Born outside of London in 1834, William Morris is not only an icon in the history of Design, he was also a writer and a social reformist. The best known pioneer of the British “Arts and Crafts Movement” he was a multifaceted designer and consummate craftsman driven by passionate social ideals, and even worked directly with, none other than, Marx and Engels. But he’s remembered best of all, for his wallpaper.
It was the second half of the 19th century and industrialism pervaded the air. William Morris and his Oxford college crew (poets and artists like Dante Rosetti, and Edward Burne-Jones) countered the trend by joining the “Pre-Raphaelite Brotherhood” which shared an affinity for idealized Medieval romanticism.
The industrial manufacture of art and architecture was cheap, tasteless and lacking in soul. William Morris and his friends wanted to see a return to hand-craftmanship, and the artisan raised to the status of artist. Morris wanted equality among media as well as among men. Art should be affordable, and no elitism bestowed on certain arts over others.After Oxford, Morris joined an architectural firm, but found himself leaning more and more towards the decorative arts. Eventually he started his own firm which evolved into the famed Morris and Co., which succeeded in reviving a slew of traditional crafts like stained-glass painting and tapestry weaving.
A true “back in the old days” kind of a guy, he championed the restoration of all things classic from Greek to Gothic. For example, he founded the “Society for the Protection of Ancient Buildings” and, according to Wikipedia, “single-handedly recreated the art of tapestry weaving in Britain.”
Like some sort of design Jesus, he was raising arts and crafts from the dead all over Britain. And the result was at once beautiful, symbolic, naturalist, romantic and inspiring.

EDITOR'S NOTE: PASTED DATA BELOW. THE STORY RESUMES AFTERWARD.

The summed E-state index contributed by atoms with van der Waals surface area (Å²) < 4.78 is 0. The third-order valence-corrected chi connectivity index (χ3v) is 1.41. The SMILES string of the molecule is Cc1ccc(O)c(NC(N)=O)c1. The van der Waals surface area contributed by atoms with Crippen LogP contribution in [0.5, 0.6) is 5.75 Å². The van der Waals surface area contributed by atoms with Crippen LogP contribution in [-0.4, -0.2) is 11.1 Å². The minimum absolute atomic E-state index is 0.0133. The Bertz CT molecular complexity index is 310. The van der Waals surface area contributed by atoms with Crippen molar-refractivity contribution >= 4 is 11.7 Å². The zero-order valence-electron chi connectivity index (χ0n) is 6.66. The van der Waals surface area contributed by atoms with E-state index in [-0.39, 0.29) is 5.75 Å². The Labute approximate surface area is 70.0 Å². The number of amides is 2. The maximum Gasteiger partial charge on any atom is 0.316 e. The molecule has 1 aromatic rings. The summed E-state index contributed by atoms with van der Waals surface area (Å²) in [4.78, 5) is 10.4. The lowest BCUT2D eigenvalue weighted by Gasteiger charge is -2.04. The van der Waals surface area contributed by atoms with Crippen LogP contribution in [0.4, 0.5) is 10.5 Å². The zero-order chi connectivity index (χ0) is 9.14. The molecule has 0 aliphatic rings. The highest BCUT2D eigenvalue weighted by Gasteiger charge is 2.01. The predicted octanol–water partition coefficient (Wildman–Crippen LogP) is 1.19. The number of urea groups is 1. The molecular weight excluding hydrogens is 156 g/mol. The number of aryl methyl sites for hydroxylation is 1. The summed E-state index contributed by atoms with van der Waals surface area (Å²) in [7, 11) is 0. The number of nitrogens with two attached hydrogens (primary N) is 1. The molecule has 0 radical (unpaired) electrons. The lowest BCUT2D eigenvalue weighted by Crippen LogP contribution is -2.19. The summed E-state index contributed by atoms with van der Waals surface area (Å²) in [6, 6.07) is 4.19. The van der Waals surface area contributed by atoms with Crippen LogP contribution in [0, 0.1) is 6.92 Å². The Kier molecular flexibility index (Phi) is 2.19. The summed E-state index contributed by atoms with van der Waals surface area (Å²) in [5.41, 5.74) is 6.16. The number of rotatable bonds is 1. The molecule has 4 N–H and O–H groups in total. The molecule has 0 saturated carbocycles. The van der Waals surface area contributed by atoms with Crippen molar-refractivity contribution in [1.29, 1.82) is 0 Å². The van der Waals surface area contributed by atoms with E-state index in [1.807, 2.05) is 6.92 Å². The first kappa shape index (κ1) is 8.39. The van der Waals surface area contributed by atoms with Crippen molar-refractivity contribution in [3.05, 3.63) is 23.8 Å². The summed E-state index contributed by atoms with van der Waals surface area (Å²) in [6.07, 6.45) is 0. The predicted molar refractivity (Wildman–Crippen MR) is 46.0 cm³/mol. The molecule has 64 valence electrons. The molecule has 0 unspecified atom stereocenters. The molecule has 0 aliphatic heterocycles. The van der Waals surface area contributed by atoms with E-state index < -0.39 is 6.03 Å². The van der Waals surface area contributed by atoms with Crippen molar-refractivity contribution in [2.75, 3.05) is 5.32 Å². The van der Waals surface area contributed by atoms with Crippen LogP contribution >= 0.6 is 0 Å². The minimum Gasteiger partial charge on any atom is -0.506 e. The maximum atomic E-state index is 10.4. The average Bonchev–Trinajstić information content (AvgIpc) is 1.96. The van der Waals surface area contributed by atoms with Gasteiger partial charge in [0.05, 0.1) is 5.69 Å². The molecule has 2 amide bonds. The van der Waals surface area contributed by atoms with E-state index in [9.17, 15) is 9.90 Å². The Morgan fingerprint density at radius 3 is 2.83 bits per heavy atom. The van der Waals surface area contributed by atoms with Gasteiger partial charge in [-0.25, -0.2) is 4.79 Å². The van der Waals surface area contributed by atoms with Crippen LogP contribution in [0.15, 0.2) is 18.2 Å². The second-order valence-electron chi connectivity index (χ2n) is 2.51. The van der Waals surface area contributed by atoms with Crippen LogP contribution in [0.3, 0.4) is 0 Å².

Likewise, he founded Kelmscott Press in London, to advance the improvement of book printing and design. Medieval manuscripts and classic woodcuts inspired his book designs including the Kelmscott Press edition of “The Work of Geoffrey Chaucer” (designed by Morris and illustrated by Burne-Jones) which is considered one of the most beautiful books of all time.
An all around over-achiever he not only worked the design gamut from architecture and industrial design to textiles, glasswork and publishing, he also translated classics from Ancient Greece and Iceland. He even spent his later years writing fantasy novels, which believe it or not, are considered a breakthrough in fantasy fiction, as he was the first to set a book in an entirely invented world. His work later influenced C.S. Lewis and J.R.R. Tolkien.
But back to his wallpaper.
His designs are characterized by a grounding in nature as he turns consistently to leaves, flowers, trees and birds for his motifs. His works are often lush, yet tempered by an incomparable precision of craft and impeccable detail. His flowers and leaves swirl in sensuous, often cleverly repeating, patterns and sometimes hint at the Art nouveau styles that would follow.
His designs are still sold and licensed by Sanderson and Sons (a long-lived firm founded a year before Morris&Co., itself). They’ve got, not only the rights to Morris designs, which they purchased in 1927, but they still use his original woodblocks, to reprint his designs today. Well done, Bill, that’s what I call a well-made woodblock.
In a nutshell: Poet, political theorist, designer, and pioneer of the Arts and Crafts movement, William Morris worked to bring the classics, craftsmanship and an egalitarianism back to the arts. His style lives on today, not only in reprints of his work, but as inspiration to modern decorative design.
Online Field Trip: Discovering William Morris
Design getting too digital, too lifeless, too predictable? Get inspired - go on an online field trip and discover William Morris again, or for the first time.
Morris at a Glance - A Wikipedia Commons William Morris search yields a wealth of imagery available at a glance.
The Wallpaper – The famed wallpaper is now, unsurprisingly, available as desktop wallpaper from the William Morris Gallery in England.
Morris & Co. – They’re still making wallpaper (among other things).
The William Morris Gallery – No need to be in the UK to check out the gallery. A virtual tour of the building, complete with 360 degree panoramas is available on their site. More useful perhaps is the on-line exhibition with a sampling of his works in different media, from chairs and tiles to windows and fabrics.